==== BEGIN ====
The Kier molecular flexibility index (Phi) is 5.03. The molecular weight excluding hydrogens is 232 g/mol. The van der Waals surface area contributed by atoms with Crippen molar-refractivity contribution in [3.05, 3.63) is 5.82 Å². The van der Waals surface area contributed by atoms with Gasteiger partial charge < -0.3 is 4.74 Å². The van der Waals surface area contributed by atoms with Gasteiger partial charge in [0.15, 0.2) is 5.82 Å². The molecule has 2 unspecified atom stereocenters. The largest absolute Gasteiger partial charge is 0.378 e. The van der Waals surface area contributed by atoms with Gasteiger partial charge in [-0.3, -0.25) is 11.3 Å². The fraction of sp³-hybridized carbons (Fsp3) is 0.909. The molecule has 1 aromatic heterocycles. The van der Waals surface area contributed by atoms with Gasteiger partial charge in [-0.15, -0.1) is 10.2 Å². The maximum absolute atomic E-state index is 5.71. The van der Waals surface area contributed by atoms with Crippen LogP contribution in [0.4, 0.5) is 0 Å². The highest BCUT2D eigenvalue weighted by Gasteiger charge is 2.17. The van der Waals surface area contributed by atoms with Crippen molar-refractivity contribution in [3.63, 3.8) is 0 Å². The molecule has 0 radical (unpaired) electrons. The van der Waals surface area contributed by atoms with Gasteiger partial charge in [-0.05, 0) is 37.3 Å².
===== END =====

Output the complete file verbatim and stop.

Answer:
The Kier molecular flexibility index (Phi) is 5.03. The molecular weight excluding hydrogens is 232 g/mol. The van der Waals surface area contributed by atoms with Crippen molar-refractivity contribution in [3.05, 3.63) is 5.82 Å². The van der Waals surface area contributed by atoms with Gasteiger partial charge < -0.3 is 4.74 Å². The van der Waals surface area contributed by atoms with Gasteiger partial charge in [0.15, 0.2) is 5.82 Å². The molecule has 2 unspecified atom stereocenters. The largest absolute Gasteiger partial charge is 0.378 e. The van der Waals surface area contributed by atoms with Gasteiger partial charge in [-0.3, -0.25) is 11.3 Å². The fraction of sp³-hybridized carbons (Fsp3) is 0.909. The molecule has 1 aromatic heterocycles. The van der Waals surface area contributed by atoms with Gasteiger partial charge in [-0.15, -0.1) is 10.2 Å². The maximum absolute atomic E-state index is 5.71. The van der Waals surface area contributed by atoms with Crippen LogP contribution in [0.4, 0.5) is 0 Å². The highest BCUT2D eigenvalue weighted by Gasteiger charge is 2.17. The van der Waals surface area contributed by atoms with Crippen molar-refractivity contribution in [3.63, 3.8) is 0 Å². The molecule has 0 radical (unpaired) electrons. The van der Waals surface area contributed by atoms with Gasteiger partial charge in [-0.05, 0) is 37.3 Å².